The operation was a lot harder for me than the first one. Of course, I am 11 years older , so that may make a difference. I don't know if it was the anesthetic or something else, but it was like I had a virus for almost six weeks after. Then I began to recover and have had excellent health since then. I really like how the Spectra attaches onto the head with no plug in device and am getting used to hearing with it. It still isn't perfect but then I don't look for perfection any more. I am really thankful that I can hear all of the things that I do hear. It is becoming really natural sounding to me and especially after I go down and have a session with Marsha McCandless [Audiologist]. She is so great to work with and has helped me so much. I know eventually I will hear much more than I do now although I hear almost everything except some people voices are harder to understand than others, but I'm sure we all have that problem.
University of Utah Is Clinical Site for
Per Marsha Simons-McCandless, Audiologist, the U of Utah will be a clinical trials site for the Nucleus CI24 device. They were expected to do the first clinical trial in January. We have not received word from them or any patient that this has happened.
14 year old receives Nucleus 22 and
would like Pen Pals
Cyndi Matt, 14 year old student is another one of our ever growing numbers who elected to receive the cochlear implant. Her story will appear in the next newsletter. She would like to communicate with other kids age 12 to 18 years of age who have the implant. If you have E-mail you can contact her:: CBEMatt@aol.com. If you do not have E-mail, contact Gordon Nystedt and he will put the two of you in touch with each other.
Congratulations to Those being
It is always exciting news when we hear about another person who has decided to get a cochlear implant. Following are those I am aware of at this time:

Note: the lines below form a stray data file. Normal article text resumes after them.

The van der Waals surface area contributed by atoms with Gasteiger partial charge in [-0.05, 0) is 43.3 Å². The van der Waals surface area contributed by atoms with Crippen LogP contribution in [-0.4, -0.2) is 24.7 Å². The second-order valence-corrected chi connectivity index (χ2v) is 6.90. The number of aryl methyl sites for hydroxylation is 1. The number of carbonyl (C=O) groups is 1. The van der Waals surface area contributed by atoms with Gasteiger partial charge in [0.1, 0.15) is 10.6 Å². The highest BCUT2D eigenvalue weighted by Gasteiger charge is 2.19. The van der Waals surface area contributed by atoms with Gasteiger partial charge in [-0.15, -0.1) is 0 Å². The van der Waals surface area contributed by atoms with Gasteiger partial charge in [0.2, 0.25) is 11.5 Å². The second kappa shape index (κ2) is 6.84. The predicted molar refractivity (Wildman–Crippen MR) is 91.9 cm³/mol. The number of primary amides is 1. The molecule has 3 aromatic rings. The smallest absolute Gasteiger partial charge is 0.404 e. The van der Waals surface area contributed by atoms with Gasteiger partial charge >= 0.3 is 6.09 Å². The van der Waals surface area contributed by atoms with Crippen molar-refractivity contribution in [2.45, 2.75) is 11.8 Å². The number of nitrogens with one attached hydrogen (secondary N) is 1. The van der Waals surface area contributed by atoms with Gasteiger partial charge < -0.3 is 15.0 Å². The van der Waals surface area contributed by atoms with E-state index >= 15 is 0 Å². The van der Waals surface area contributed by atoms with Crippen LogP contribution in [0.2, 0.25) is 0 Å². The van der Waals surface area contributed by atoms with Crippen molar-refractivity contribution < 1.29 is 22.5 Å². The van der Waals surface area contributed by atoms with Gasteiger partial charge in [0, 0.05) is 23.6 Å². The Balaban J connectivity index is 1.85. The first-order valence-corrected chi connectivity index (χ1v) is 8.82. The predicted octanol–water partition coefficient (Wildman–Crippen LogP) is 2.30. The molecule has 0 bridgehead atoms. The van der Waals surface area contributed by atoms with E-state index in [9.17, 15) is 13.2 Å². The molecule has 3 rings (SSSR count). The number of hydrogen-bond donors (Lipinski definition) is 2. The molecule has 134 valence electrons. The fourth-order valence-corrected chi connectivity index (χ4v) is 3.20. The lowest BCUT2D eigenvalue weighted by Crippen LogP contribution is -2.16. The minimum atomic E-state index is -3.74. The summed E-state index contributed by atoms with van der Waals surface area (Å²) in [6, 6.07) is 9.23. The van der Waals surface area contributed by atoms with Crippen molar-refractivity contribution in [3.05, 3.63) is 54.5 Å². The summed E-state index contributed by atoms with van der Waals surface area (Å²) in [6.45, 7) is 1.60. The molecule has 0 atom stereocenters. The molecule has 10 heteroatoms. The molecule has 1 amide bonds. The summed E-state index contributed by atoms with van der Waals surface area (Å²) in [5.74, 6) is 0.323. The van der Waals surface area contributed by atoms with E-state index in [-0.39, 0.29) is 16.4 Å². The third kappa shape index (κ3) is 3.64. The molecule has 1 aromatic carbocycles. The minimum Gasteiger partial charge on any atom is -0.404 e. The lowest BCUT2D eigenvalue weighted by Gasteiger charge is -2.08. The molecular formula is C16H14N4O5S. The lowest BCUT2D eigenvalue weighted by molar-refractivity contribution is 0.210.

Jacqui Metzger, Seattle
Jacqui has elected to take part in the Clinical trials on the Nucleus CI24 program. Jacqui was implanted at the University of Washington on February 7th, Surgery was performed by Dr. George Gates. Her mapping will be done by Sue Sanborn Ph.D. She is the first one to receive the CI24 at the U of W. We will all be awaiting her story in the next newsletter.
Bridget McCarthy, Olympia,WA Bridget, an 18 year old student, has elected to receive the Nucleus 22 and will have it done at Madigan Army Medical Center. Dr. David Schall will perform the surgery. As of press time, no date has been set.
Amanda Maxwell, Kennewick, WA
Amanda Maxwell is the ten year old daughter of Debbie Hull. She just turned 10 on February 8th. Happy Birthday Amanda. (This is being written on her birthday.) She has elected to receive the Clarion Implant and will be implanted February 13th. Surgery will be performed at the Deaconess Hospital in Spokane by Dr. Neil Gidding. Amanda was born deaf and wears bi-cross hearing aids. She has a hearing aid in her left ear and a microphone on her right. Her mom states that she is very oral and uses ASL. She has many friends, both deaf and hard of hearing.
Interested in Assistive Devices
by Myrtle Munk, Logan, UT
Thanks for the newsletter. I was especially interested in reading about assistive devices. We do not have a group in Utah and I haven't been able to attend a CICI Convention since 1991. I'm really out of touch with the latest. There is one help that I learned about when we investigated buying a TTY. I have been deaf for 30 years and my family has always helped me with phoning. I still need to lip-read with my Ineraid. Our children are grown, so I decided perhaps, I should get a TTY. This was how I found out about a VCO (Voice Carry Over).
I have always lived in a hearing world. The people I wanted to phone were (are) hearing people. With a VCO I phone Central Relay, which dials the number I want. Then, I can talk to the other person, who in turn talks to Central Relay. The relay operator types what the other person has said, which appears on a screen on my phone. This has worked very well for me. The cost is under $200. Mine is from Ameriphone. According to Central Relay, mine was the first in the state of Utah. Keep up the good work. I hope to get to the CICI Convention and then we can meet.
If you move and want to continue to receive this newsletter, please be certain to send in an address correction. Thanks.